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There are no easy steps to better office management

By Steve M. Cohen  bio

I always enjoy it when people publish articles entitled something like, “Ten Easy Steps to Medical Office Management.”

I enjoy this, but I definitely don’t agree with it. The word “easy” is usually so far removed from office management that headlines like this are good for a laugh. But the information that follows may or may not help.

There is nothing easy, or simple, about managing an office, and managing a medical office today can be downright scary. But, you know that.

What you may not know is all of the tricks that can help you. I offer a few.

One of the best suggestions I’ve seen involves “leadership,” the art of inspiring, motivating, and directing other humans. In many cases, throw out ideas you get from movies and television. Instead, consider a leadership program in your area. Although the time demands can be significant for a good one, I’ve seen them make a significant difference for graduates in both their professional and personal lives.

Some lessons might surprise you. Frequent topics for these programs often involve things like “personal assessment” and “peer review.” Basically, you’re led on what can be an eye-opening evaluation of your strengths and weaknesses. Then you delve into leadership. I won’t go into various philosophies and techniques, but I can offer some suggestions based on years of experience and observation.

One of the first things is to avoid trying to manage from the “bubble” of your office. It’s easy to fall into this; you certainly have enough paperwork to keep you seated all day, every day. But walking through your office, observing and interacting, may be one of the most important things you do. Keeping your office healthy, along with its patients, depends to a great degree on your interaction with staff, physicians, and—yes—patients.

Another issue may be one of the most important: managing communications. With so many electronic interruptions—phone messages, email, and more—it’s easy to fall into one of two extremes: allowing these to dictate your schedule or failing to respond adequately.

There very definitely are times when you should turn off the phone and email to focus on a project, especially projects that require a high level of concentration. I tend to believe that multitasking is overrated. Brain science says we never truly multitask; we simply jump back and forth with some loss during the transition. Some people are better at this than others, but trying to juggle too many issues simultaneously is likely to result in none being done really well and increased stress for you. My suggestion is to budget periods during the day for separate duties. Perhaps you can set aside 30-minute blocks to check email and phone messages. The exact quantity and mix of time will depend on you and your office, but I suggest you try this or a similar strategy.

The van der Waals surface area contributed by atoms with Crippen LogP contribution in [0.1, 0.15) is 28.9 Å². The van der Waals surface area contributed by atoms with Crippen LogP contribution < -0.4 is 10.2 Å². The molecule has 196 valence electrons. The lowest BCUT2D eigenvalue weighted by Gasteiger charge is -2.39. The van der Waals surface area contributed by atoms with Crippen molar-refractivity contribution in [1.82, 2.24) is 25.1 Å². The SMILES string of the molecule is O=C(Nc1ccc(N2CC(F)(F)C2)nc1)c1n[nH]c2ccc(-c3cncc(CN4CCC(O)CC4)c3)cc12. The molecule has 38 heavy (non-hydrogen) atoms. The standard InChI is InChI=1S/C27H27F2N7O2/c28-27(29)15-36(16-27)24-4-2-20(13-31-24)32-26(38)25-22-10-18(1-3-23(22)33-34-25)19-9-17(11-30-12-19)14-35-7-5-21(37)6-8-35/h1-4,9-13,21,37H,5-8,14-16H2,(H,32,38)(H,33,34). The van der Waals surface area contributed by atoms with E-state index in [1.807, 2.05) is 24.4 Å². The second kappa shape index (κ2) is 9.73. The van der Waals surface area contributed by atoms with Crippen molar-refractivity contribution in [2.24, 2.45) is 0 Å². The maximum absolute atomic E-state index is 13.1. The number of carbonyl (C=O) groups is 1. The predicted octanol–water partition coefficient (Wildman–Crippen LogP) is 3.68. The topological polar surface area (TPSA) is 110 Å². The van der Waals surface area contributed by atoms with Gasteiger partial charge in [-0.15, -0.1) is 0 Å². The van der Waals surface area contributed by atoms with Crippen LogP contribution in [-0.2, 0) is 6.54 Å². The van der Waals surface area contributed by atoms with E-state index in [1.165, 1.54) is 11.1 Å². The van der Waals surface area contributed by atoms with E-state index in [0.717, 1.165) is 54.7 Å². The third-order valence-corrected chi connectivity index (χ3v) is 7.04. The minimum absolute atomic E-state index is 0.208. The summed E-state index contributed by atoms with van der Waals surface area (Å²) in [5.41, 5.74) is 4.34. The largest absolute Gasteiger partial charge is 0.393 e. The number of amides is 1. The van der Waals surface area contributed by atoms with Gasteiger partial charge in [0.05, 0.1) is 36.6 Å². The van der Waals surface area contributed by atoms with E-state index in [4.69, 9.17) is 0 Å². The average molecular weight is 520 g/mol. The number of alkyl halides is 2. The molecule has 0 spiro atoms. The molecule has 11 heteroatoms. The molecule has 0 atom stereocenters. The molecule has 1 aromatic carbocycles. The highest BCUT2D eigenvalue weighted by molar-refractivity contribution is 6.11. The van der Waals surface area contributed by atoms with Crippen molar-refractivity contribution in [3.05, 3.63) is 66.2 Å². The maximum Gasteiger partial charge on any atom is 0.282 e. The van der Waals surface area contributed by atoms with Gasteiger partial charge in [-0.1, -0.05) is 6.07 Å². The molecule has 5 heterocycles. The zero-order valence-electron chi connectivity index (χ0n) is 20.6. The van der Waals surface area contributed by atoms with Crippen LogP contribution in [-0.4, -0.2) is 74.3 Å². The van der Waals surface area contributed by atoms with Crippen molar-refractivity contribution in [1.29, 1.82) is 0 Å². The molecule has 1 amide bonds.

I’ve seen advice proposing that office managers should know how to perform every job in their office, some with real proficiency. In today’s technical and specialized world, I certainly wouldn’t fault you for not achieving that. But knowing how most things in your office function and not being afraid to roll up your sleeves is good for several things. First, you may at some point need to fill in for an untimely absence by a staff member. You’ll also gain respect around the office. If you see an area that is apt to need your support, asking a staff member to provide you with some training is good, too.

Finally, I want to return to leadership courses. Many will include lessons on leading by example. This can be especially important in some of the HR related issues I frequently deal with. Gossip is a problem I’ve mentioned recently, and it is one of those areas where leading by example is effective. So, too, is emphasizing behavior like respect, professional attire, and hard work. Model what you expect others to give.

And yes, none of this is easy.

Steve M. Cohen, Ed.D., CMC is President/Partner of Labor Management Advisory Group, Inc. and HR Solutions: On-Call, both based in Kansas City, MO. For more information, visit or call (913) 927-0229.

The above information is shared by a guest contributor and does not necessarily reflect the views of Medical Office Manager.









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